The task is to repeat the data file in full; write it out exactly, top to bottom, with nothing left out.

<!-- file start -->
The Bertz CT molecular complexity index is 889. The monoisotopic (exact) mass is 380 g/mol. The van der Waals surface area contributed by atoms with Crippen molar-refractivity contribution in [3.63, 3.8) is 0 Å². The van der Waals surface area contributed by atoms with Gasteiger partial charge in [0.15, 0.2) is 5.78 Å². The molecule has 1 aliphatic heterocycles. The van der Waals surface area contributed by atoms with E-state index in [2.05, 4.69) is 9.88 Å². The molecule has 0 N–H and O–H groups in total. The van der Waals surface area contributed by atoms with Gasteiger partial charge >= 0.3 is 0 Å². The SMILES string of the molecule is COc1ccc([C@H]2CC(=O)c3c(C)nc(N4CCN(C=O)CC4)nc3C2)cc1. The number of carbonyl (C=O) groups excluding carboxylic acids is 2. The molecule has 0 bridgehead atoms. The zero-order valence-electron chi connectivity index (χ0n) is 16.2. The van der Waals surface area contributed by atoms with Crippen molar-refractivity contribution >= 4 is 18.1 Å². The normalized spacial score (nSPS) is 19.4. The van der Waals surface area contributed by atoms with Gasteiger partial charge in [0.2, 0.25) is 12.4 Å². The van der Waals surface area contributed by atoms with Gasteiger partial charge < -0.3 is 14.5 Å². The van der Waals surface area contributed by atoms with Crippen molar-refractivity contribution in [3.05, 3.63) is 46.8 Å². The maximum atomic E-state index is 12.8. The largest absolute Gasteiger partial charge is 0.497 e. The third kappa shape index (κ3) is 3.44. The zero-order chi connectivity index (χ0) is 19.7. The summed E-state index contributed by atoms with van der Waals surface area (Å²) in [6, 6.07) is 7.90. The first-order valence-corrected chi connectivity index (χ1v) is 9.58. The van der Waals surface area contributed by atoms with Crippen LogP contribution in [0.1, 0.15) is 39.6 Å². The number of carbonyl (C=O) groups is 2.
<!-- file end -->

The Bertz CT molecular complexity index is 889. The monoisotopic (exact) mass is 380 g/mol. The van der Waals surface area contributed by atoms with Crippen molar-refractivity contribution in [3.63, 3.8) is 0 Å². The van der Waals surface area contributed by atoms with Gasteiger partial charge in [0.15, 0.2) is 5.78 Å². The molecule has 1 aliphatic heterocycles. The van der Waals surface area contributed by atoms with E-state index in [2.05, 4.69) is 9.88 Å². The molecule has 0 N–H and O–H groups in total. The van der Waals surface area contributed by atoms with Gasteiger partial charge >= 0.3 is 0 Å². The SMILES string of the molecule is COc1ccc([C@H]2CC(=O)c3c(C)nc(N4CCN(C=O)CC4)nc3C2)cc1. The number of carbonyl (C=O) groups excluding carboxylic acids is 2. The molecule has 0 bridgehead atoms. The zero-order valence-electron chi connectivity index (χ0n) is 16.2. The van der Waals surface area contributed by atoms with Crippen molar-refractivity contribution >= 4 is 18.1 Å². The normalized spacial score (nSPS) is 19.4. The van der Waals surface area contributed by atoms with Gasteiger partial charge in [0.2, 0.25) is 12.4 Å². The van der Waals surface area contributed by atoms with Gasteiger partial charge < -0.3 is 14.5 Å². The van der Waals surface area contributed by atoms with Crippen molar-refractivity contribution in [3.05, 3.63) is 46.8 Å². The maximum atomic E-state index is 12.8. The largest absolute Gasteiger partial charge is 0.497 e. The third kappa shape index (κ3) is 3.44. The zero-order chi connectivity index (χ0) is 19.7. The summed E-state index contributed by atoms with van der Waals surface area (Å²) in [6, 6.07) is 7.90. The first-order valence-corrected chi connectivity index (χ1v) is 9.58. The van der Waals surface area contributed by atoms with Crippen LogP contribution in [0.1, 0.15) is 39.6 Å². The number of carbonyl (C=O) groups is 2.